Migrating to Astro: The Beginning
Migrating to Astro (3 Part Series)
My adventures converting my old Next.js site to use Astro.
- 3 The End
My website hasn’t gotten much attention the past few years. In 2020, I slowly migrated from Gatsby to Next.js. I even had a partially-written blog post about it.1 But I was never happy with my setup. Next.js doesn’t have great support for content sites out-of-the-box. My primary pain point was converting Markdown content to HTML. I had to manually create a conversion pipeline using remark and wire the content up to pages as opposed to it being built into the framework. Next.js also had many features I didn’t need and seemed unnecessary for my use case.
I’m wanting to get more of my thoughts down on (digital) paper in 2024. Naturally, the first thing to do is redo my website instead of writing! I heard great things about Astro over the past year or so and thought I would give it a try. Initially, this whole process was meant to be a small trial to see if Astro was even worth considering. Turns out it was! And my website is now fully powered by it. What follows is my experience migrating my site over.
Astro has a project init script one can use with
npm create2. This makes spinning up a new project effortless. After removing the old site’s Next.js files, it was time to initialize my new Astro site.
For the prompts, I went with the default of including sample files, didn’t install dependencies (cause I was going to move the project files in a moment), selected TypeScript with the “Strictest” setting (cause that’s how I roll), and declined to create a new git repository. The init script created a new Astro site in the
temp/ directory with the following directory structure:
npm create doesn’t support generating files in an existing directory so I used
temp/, copied and pasted everything but
README.md and the
.vscode directory into the repo root, and deleted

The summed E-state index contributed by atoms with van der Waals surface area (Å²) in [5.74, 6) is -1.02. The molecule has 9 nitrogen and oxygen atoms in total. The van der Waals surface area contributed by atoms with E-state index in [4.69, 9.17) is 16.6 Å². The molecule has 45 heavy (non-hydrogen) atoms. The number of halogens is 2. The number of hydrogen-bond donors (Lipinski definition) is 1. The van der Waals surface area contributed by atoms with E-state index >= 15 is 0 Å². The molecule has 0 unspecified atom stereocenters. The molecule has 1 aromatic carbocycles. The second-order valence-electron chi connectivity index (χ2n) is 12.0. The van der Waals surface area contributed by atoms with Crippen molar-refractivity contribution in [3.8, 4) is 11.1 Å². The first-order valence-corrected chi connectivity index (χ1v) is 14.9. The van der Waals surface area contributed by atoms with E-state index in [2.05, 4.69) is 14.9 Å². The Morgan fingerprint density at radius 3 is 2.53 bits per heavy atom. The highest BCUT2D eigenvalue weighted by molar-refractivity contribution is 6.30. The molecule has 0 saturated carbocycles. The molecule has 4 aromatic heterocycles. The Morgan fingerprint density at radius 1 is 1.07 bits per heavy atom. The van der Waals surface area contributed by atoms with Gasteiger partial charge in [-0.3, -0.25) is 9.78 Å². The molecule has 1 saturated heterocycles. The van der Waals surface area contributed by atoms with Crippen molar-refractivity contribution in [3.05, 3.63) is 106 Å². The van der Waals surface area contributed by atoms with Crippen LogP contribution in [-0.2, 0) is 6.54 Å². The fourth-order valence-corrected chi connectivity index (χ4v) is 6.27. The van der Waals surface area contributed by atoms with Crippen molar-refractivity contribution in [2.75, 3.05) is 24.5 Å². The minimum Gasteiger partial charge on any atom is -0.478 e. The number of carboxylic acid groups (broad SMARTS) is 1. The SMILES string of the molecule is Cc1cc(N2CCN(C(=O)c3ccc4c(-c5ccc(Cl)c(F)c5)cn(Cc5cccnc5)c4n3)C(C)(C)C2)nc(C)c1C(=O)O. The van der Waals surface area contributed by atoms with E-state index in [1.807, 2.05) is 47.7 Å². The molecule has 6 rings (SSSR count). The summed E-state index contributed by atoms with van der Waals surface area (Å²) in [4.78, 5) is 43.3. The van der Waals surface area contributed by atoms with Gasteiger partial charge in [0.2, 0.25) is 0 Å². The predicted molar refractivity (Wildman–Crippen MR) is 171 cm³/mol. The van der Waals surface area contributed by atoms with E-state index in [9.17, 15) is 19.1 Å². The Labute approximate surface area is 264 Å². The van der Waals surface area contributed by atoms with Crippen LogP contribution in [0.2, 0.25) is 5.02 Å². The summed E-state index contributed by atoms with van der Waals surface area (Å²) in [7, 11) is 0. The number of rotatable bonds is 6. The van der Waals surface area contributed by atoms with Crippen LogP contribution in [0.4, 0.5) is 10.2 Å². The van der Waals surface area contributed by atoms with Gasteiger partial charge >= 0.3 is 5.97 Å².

temp/. I also added an asdf
.tool-versions file to define which versions of Node.js and PNPM to use. With that, I had an empty Astro site ready to populate.
My old site used Tailwind for styling and I liked my old site’s design so I wasn’t going to change much if anything from a styling perspective. Which brings me to one of my favorite parts of Astro: integrations. Astro provides a structured way for first- or third-party code to be added to an Astro site. All I had to do was run the
astro add command:
The command installed the Tailwind dependencies, created
tailwind.config.mjs, and made the necessary changes to
astro.config.mjs. That’s it. It was that easy.
git commit and move on.
At this point, I had Tailwind installed, but I wasn’t using it at all because the site still had the default files that come with a fresh Astro installation. The first order of business was to modify
src/layouts/Layout.astro to match the HTML structure of my old site. This was shockingly easy as Astro components give you 100% control over your HTML. It was also at this point I made the executive decision to use Astro components for everything. My previous site was all in React. Thankfully, simple React components - which almost all of mine were - are easily converted to Astro components. To get everything working correctly, I converted a few SVG icons I was using as well as a global
Link component, and added a few lines of Tailwind config to get the correct fonts in place. Lastly, I copied over the HTML from my old site layout into
My site layout was in place. It was time to get the home page content working. To do so, I needed to bring over all my posts and categories from the old site. This is when I started working with Astro’s Content Collections.
Since Astro is a framework for content-heavy sites, using Markdown to generate HTML is almost trivial. There are two main ways of doing this:
.mdpages to the
src/pages/directory which get converted directly to HTML pages, or
.mdfiles to subdirectories inside of
src/content/creating “Content Collections”.